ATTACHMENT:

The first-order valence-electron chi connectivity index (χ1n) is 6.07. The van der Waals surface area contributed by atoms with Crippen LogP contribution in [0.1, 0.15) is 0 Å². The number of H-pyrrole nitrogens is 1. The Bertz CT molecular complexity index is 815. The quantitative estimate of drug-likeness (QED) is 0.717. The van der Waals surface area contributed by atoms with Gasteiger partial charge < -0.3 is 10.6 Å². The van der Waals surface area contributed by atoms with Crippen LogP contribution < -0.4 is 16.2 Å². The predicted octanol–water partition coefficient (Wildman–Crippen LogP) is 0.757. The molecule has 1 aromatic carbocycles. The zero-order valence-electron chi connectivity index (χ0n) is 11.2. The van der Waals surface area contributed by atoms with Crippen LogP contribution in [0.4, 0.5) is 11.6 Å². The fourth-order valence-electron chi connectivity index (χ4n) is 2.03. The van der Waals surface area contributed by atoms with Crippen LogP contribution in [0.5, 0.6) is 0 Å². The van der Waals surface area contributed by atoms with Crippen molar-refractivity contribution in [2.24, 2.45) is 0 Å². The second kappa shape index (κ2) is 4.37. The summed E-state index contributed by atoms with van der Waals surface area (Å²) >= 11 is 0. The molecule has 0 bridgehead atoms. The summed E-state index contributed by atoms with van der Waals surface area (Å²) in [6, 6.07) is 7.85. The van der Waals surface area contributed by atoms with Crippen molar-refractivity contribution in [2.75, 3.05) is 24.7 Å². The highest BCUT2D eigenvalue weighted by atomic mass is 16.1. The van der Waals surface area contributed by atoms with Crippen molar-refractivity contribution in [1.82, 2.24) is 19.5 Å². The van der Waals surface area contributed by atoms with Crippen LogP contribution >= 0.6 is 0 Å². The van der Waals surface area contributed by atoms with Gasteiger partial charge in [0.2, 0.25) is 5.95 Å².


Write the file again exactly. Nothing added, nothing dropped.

The first-order valence-electron chi connectivity index (χ1n) is 6.07. The van der Waals surface area contributed by atoms with Crippen LogP contribution in [0.1, 0.15) is 0 Å². The number of H-pyrrole nitrogens is 1. The Bertz CT molecular complexity index is 815. The quantitative estimate of drug-likeness (QED) is 0.717. The van der Waals surface area contributed by atoms with Gasteiger partial charge < -0.3 is 10.6 Å². The van der Waals surface area contributed by atoms with Crippen LogP contribution < -0.4 is 16.2 Å². The predicted octanol–water partition coefficient (Wildman–Crippen LogP) is 0.757. The molecule has 1 aromatic carbocycles. The zero-order valence-electron chi connectivity index (χ0n) is 11.2. The van der Waals surface area contributed by atoms with Crippen LogP contribution in [0.4, 0.5) is 11.6 Å². The fourth-order valence-electron chi connectivity index (χ4n) is 2.03. The van der Waals surface area contributed by atoms with Crippen LogP contribution in [0.5, 0.6) is 0 Å². The van der Waals surface area contributed by atoms with Crippen molar-refractivity contribution in [2.24, 2.45) is 0 Å². The second kappa shape index (κ2) is 4.37. The summed E-state index contributed by atoms with van der Waals surface area (Å²) >= 11 is 0. The molecule has 0 bridgehead atoms. The summed E-state index contributed by atoms with van der Waals surface area (Å²) in [6, 6.07) is 7.85. The van der Waals surface area contributed by atoms with Crippen molar-refractivity contribution in [2.75, 3.05) is 24.7 Å². The highest BCUT2D eigenvalue weighted by atomic mass is 16.1. The van der Waals surface area contributed by atoms with Crippen molar-refractivity contribution in [1.82, 2.24) is 19.5 Å². The van der Waals surface area contributed by atoms with Crippen LogP contribution >= 0.6 is 0 Å². The van der Waals surface area contributed by atoms with Gasteiger partial charge in [0.2, 0.25) is 5.95 Å².